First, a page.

July 28 2013
Tight U.S. supplies ahead of movement of the late new crop of uncertain size have continued to contribute to underlying support as cotton futures posted gains amid a widened inversion and thin dealings.
Benchmark December gained 114 points for the week ended Thursday to close at 85.99 cents, still confined to a sideways trend but with some rising intraday lows. It widened its settlement premium to March by 26 points to 173, widest since June 27 when the spread closed at 174 points. Selling dried up on dips below 85 cents, basis December, with light scale-down commercial buying offering support within the week’s tight range — set Tuesday — from 86.55-84.60. Daily volumes averaged only about 12,100 lots, against an average for the year thus far of 28,200 lots.
A continued decline in deliverable stocks, though mostly expected, may have contributed to support. Certificated stocks slid a sharp 284,249 bales for the week to 233,883, lowest since February. The market rallied from an initial dip attributed to speculative selling after USDA reported slowed U.S. old-crop export sales and shipments for the week ended July 18. But net combined all-cotton sales for shipment this season and next climbed to 137,600 running bales from 100,600 bales the previous week. Net upland sales of 33,900 bales for 2012-13 were down 33 percent from the previous week and 22 percent from the prior four-week average. Gross upland sales were 37,100 bales and cancellations were 3,200 bales. This marketing year ends Wednesday, July 31.
Upland net sales for 2013-14 rose to 100,200 bales from 45,400 bales the week before. These were primarily for Turkey, 21,300 bales; Mexico, 14,700; and China, 12,400. All-cotton shipments declined to 131,700 bales from 139,800 bales the previous week. Upland shipments of 120,900 bales were down 6 percent from the previous week and 17 percent from the prior four-week average.
Outstanding 2012-13 sales slipped to 1.169 million running bales, which at the current slowed weekly export pace would be shipped by around the middle of September. Shipments for the season reached 12.425 million running bales, up 1.451 million from a year ago and about 96 percent of USDA’s July estimate. A year ago, shipments were about 97 percent of final exports. With 13 days left in the marketing year, roughly 476,000 running bales remained to be shipped to reach the USDA estimate.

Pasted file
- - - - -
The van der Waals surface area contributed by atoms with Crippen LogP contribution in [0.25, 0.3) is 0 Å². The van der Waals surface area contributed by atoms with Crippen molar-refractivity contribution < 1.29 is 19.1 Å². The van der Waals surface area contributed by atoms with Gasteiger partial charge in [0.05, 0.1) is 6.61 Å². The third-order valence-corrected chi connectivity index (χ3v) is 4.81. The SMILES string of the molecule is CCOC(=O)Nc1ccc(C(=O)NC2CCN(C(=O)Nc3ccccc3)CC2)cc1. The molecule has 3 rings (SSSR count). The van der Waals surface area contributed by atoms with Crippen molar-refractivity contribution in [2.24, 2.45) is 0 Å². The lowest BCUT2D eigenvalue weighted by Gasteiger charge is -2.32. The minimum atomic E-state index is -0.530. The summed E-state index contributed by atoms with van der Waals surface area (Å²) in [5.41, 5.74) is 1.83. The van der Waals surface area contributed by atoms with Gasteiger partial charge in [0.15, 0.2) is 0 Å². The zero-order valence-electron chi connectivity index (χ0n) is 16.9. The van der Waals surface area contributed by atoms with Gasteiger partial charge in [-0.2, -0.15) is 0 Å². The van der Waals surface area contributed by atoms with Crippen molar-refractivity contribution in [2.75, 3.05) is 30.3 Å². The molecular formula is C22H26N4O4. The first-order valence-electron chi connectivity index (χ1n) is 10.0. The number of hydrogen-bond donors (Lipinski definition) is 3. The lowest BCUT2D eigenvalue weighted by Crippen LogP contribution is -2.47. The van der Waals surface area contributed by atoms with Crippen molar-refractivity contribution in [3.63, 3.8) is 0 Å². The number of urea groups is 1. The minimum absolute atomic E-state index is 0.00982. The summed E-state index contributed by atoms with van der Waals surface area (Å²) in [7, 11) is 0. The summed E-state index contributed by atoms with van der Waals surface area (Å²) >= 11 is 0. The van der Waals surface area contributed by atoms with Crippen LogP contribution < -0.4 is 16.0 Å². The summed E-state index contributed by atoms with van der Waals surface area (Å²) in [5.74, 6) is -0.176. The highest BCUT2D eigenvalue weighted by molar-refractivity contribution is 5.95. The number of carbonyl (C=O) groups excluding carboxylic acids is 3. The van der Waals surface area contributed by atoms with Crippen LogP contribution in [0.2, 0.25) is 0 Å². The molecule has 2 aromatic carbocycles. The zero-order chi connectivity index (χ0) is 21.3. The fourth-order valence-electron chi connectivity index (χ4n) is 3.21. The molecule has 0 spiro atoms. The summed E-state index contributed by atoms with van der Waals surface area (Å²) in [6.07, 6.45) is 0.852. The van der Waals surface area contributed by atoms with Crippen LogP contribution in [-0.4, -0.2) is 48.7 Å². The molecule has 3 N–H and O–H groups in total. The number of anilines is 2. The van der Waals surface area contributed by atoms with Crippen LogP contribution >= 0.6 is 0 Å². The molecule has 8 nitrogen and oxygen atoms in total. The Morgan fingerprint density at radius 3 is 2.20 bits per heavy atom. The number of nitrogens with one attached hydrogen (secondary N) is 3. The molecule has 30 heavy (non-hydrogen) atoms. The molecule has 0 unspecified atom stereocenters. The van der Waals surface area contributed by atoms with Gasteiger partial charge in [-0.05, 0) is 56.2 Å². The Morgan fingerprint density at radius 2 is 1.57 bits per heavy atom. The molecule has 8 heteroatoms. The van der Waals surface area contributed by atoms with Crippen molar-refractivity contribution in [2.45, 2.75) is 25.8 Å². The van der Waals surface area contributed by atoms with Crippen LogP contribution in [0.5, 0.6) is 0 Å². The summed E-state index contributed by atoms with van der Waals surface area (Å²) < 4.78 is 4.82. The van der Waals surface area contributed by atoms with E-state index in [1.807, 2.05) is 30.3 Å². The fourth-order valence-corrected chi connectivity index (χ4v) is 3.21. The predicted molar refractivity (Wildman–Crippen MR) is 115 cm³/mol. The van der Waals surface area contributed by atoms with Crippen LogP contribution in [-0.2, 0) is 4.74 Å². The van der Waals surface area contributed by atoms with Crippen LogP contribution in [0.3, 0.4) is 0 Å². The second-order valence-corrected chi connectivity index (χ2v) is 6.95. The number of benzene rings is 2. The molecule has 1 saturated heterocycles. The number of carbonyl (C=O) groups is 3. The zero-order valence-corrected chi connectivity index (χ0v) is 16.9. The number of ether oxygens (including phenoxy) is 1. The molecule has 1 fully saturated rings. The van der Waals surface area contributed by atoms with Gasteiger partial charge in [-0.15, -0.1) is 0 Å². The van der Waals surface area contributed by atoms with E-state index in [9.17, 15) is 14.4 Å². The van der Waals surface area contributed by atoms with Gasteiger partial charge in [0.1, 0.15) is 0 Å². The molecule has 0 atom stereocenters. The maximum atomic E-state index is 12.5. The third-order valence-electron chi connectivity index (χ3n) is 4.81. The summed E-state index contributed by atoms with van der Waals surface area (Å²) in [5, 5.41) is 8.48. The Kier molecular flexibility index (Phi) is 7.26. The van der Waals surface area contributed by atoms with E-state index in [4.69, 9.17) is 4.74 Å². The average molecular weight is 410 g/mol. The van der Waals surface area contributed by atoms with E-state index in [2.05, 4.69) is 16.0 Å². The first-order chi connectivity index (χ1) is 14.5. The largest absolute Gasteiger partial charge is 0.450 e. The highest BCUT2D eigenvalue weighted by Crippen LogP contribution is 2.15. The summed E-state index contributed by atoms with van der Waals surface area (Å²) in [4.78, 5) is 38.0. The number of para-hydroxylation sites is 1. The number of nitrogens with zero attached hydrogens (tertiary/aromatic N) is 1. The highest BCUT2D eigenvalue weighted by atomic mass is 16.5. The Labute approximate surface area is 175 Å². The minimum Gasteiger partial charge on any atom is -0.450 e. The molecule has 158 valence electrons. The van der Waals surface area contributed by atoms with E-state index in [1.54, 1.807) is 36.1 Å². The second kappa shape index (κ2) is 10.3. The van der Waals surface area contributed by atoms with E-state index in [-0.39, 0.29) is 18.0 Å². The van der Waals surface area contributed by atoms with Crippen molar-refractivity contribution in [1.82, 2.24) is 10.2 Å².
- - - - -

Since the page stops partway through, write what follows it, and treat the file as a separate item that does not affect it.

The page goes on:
On the U.S. crop scene, conditions improved slightly during the week ended July 21, with excellent steady at 10 percent, good up two percentage points to 34 percent and poor down two points at 14 percent, according to USDA’s weekly progress report. Fair and very poor were unchanged at 32 percent and 10 percent, respectively. The DTN cotton condition index rose to 94 from 90 a week ago but was down from 116 a year ago.
The Texas crop improved only marginally, even on the heels of widespread soaking rains. The report showed excellent up a point to 4 percent, good down a point to 22 percent, fair up a point to 36 percent, poor down two points to 21 percent and very poor up a point to 17 percent. The DTN index for Texas nudged up to 37 from 35 a week earlier. Conditions also improved in Alabama, Arkansas, Mississippi, Oklahoma and Tennessee; declined in Arizona, Georgia, Kansas, North Carolina, South Carolina and Virginia; and held steady in California, Louisiana and Missouri. Georgia’s good to excellent cotton unexpectedly fell eight points to 55 percent.
Squaring advanced eight points to 77 percent, 11 points behind a year ago and six points behind the five-year average, while cotton setting bolls expanded 10 points to 27 percent, down from 45 percent in 2012 and 42 percent on average. Crop conditions on the Texas High Plains have varied widely because of a May 2 freeze, resulting in later-than-usual planting, crop damage from June hail and wind along with drought. Abandonment has been heavy. Because of the lateness of the crop and the uncertainty of additional rainfall, an extension agronomist has urged growers to make timely irrigation, insect control and weed management decisions in order to maintain the current fruit set.
Square set under irrigation thus far has been “exceptionally good” because of light early season insect pressure, Mark Kelley, area AgriLife Extension Service cotton agronomist at Lubbock, said in the latest issue of Focus on South Plains Agriculture. With good growing conditions the remainder of the season and an open fall, good yields of high-quality cotton are “very possible,” he said.
Based on reports from growers, gin managers and others, the Plains Cotton Growers, Inc. has estimated that 60 to 65 percent of the region’s planted acres are “still in the game,” said Mary Jane Buerkle, PCG communications director.
Plantings totaled 3.7 million acres, down 11.5 percent from last year’s 4.179 million and 19.1 percent from 4.572 million in 2011, according to USDA’s National Agricultural Statistics Service. The PCG estimate indicated standing acres totaled about 2.2 million to 2.4 million, compared with harvested acres of 2.326 million in 2012 and only 1.555 million in 2011 when historic drought drove abandonment to an all-time high of 66 percent. Meanwhile, trend-following funds sold 3,117 lots in futures-options combined during the week ended July 16 to reduce their net longs 5.2 percent to 57,055 lots, according to traders-commitments data from the Commodity Futures Trading Commission.
Index funds bought a net 271 lots to nudge their net longs up to 70,269 lots, while traders with non-reportable positions sold 703 lots to shave theirs to 6,821 lots. Commercials bought 3,549 lots, covering 3,148 shorts and adding 401 longs to trim their net shorts to 134,146 lots. In futures only, non-commercials pared their net longs by 1.1 percentage points to 40 percent of the rising open interest. (Source: Lubbock Online)